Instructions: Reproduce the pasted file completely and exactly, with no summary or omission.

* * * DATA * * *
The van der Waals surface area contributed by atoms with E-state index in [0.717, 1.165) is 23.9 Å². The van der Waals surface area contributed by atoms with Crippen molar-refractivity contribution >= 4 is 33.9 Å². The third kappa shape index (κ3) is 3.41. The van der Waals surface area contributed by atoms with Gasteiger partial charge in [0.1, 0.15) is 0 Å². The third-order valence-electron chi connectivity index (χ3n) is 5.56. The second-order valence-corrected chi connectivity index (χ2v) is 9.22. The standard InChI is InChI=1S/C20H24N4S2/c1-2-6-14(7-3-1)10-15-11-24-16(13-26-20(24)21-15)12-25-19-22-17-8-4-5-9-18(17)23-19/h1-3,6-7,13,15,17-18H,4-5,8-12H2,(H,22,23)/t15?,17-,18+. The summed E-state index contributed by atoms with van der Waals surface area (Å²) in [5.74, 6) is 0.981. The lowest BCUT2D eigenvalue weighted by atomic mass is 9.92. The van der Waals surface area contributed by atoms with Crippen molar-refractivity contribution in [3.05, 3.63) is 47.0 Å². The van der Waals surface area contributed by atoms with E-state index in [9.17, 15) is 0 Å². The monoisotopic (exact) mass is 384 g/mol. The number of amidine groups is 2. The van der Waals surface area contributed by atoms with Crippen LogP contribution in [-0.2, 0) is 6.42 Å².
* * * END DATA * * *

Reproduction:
The van der Waals surface area contributed by atoms with E-state index in [0.717, 1.165) is 23.9 Å². The van der Waals surface area contributed by atoms with Crippen molar-refractivity contribution >= 4 is 33.9 Å². The third kappa shape index (κ3) is 3.41. The van der Waals surface area contributed by atoms with Gasteiger partial charge in [0.1, 0.15) is 0 Å². The third-order valence-electron chi connectivity index (χ3n) is 5.56. The second-order valence-corrected chi connectivity index (χ2v) is 9.22. The standard InChI is InChI=1S/C20H24N4S2/c1-2-6-14(7-3-1)10-15-11-24-16(13-26-20(24)21-15)12-25-19-22-17-8-4-5-9-18(17)23-19/h1-3,6-7,13,15,17-18H,4-5,8-12H2,(H,22,23)/t15?,17-,18+. The summed E-state index contributed by atoms with van der Waals surface area (Å²) in [5.74, 6) is 0.981. The lowest BCUT2D eigenvalue weighted by atomic mass is 9.92. The van der Waals surface area contributed by atoms with Crippen molar-refractivity contribution in [3.05, 3.63) is 47.0 Å². The van der Waals surface area contributed by atoms with E-state index in [9.17, 15) is 0 Å². The monoisotopic (exact) mass is 384 g/mol. The number of amidine groups is 2. The van der Waals surface area contributed by atoms with Crippen LogP contribution in [-0.2, 0) is 6.42 Å².